Ontario Making Historic Investments in Wetlands Restoration

In Provincial

100 new projects will further protect wetlands across the province

The Ontario government is investing up to $6.9 million in approximately 100 local conservation projects to restore and enhance wetlands across the province. This funding will help 14 conservation partners restore more than 2,400 acres of wetlands in Ontario, which combined is larger than Presqu’ile Provincial Park, near Brighton. The projects will improve water quality, help prevent flooding and build climate change resiliency.

“We’re very proud of these historic investments and to be working with conservation organizations and municipalities to restore and enhance the health of wetlands in Ontario,” said David Piccini, Minister of the Environment, Conservation and Parks. “We will continue to support more wetlands projects to ensure vital ecosystems in the province are protected, now and in the future.”

The Wetlands Conservation Partner Program represents one of the largest investments in wetland restoration in Ontario’s history. The five-year, $30-million program supports a wide range of projects, restoring and enhancing large-scale wetlands, smaller wetlands on marginal agricultural lands, and wetlands in more urban areas as part of municipal stormwater management.

In this third year of the program, the province is working in partnership with a number of Ontario-based conservation organizations and municipalities, including the program’s first partner Ducks Unlimited Canada, which is celebrating 85 years of conservation leadership.

The wetland restoration and enhancement projects include:

  • Another 40 wetland restoration projects, covering approximately 838 acres, will be delivered by Ducks Unlimited Canada in southern Ontario. All will improve water quality, provide habitat for at-risk species and increase climate change resiliency in communities across the province.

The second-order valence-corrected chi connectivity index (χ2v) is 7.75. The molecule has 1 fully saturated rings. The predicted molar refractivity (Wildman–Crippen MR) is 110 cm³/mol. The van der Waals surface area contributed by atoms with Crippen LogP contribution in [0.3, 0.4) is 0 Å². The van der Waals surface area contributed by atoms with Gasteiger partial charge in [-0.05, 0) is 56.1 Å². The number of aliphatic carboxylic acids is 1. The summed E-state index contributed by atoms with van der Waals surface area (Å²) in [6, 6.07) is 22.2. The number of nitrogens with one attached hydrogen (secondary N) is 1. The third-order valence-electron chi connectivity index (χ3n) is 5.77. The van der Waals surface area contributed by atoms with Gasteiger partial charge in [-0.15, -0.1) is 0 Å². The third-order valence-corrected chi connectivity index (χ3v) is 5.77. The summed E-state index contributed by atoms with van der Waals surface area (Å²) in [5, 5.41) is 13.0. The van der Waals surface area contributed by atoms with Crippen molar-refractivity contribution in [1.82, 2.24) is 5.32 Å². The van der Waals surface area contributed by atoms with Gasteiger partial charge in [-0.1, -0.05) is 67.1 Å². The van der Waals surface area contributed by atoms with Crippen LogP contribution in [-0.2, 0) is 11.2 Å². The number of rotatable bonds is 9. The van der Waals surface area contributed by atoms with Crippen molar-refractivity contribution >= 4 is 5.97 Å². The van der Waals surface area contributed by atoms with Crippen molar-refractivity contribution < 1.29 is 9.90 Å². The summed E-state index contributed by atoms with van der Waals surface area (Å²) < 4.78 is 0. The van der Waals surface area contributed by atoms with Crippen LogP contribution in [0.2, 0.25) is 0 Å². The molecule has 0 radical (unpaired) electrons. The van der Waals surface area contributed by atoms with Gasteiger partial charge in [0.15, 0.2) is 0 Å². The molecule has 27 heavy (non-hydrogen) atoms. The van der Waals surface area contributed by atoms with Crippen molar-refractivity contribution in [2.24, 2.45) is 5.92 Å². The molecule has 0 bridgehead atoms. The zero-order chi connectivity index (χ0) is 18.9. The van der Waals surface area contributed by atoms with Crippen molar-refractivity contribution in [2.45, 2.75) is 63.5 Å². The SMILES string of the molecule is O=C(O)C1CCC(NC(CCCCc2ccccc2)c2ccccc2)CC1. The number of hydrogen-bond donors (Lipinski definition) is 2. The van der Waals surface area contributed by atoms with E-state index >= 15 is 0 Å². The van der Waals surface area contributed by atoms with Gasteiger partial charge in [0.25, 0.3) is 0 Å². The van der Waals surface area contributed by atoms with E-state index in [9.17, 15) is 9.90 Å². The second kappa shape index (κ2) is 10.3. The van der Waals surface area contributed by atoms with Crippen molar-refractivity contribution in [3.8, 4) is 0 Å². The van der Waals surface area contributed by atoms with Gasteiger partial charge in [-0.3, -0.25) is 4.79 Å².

• 13 wetlands restoration and enhancement projects are being implemented by the Nature Conservancy of Canada across southern Ontario, covering approximately 153 acres of wetlands. Projects include managing invasive species, expanding and restoring wetlands to mitigate flooding and planting native species to enhance biodiversity. Projects support coastal wetlands along Lake Huron, Lake St. Clair, Turkey Point in Lake Erie and Eastern Lake Ontario.
  • In the Lake Ontario watershed, three wetland enhancement projects led by the Royal Botanical Gardens, including Rock Chapel and two coastal wetlands, one in Cootes Paradise and the second in Grindstone Marsh, will enhance wetland habitats and connectivity, help manage invasive species and improve resiliency impacts such as extreme water levels in the lake.

Ontario will also support new projects with the remaining funding under the Wetlands Conservation Partner Program with a new call for applications this year. The government will begin accepting applications starting August 8, 2023.

Quick Facts

  • We encourage municipalities, conservation organizations and Indigenous communities to apply for the remaining funding under the program from August 8 to September 12, 2023.
  • Since the program was launched in 2020, $20 million has been invested in over 330 wetland projects, restoring and enhancing approximately 7,200 acres of wetlands across the province. That’s about eight times the size of the Toronto Islands.
  • In the first two years of the program, an estimated $6 million of damage due to flooding has been avoided and over 170 green jobs were created in Ontario’s rural and near-urban communities to undertake restoration work.
  • Ducks Unlimited Canada’s story map features the wetland projects supported by the organization through the Wetlands Conservation Partner Program.
  • Since 1938, Ducks Unlimited Canada has completed more than 11,890 projects and conserved, restored and positively influenced more than 163.5 million acres of habitat.
  • The Ontario government recently announced an additional $14 million investment in the Greenlands Conservation Partnership. The conservation program helps partner organizations, such as the Nature Conservancy of Canada and the Ontario Land Trust Alliance, to secure, restore and manage new protected wetlands, grasslands and forests areas and increase the number of conserved natural spaces for Ontarians to enjoy.
Pete Fisher
Author: Pete Fisher

Has been a photojournalist for over 30-years and have been honoured to win numerous awards for photography and writing over the years. Best selling author for the book Highway of Heroes - True Patriot Love

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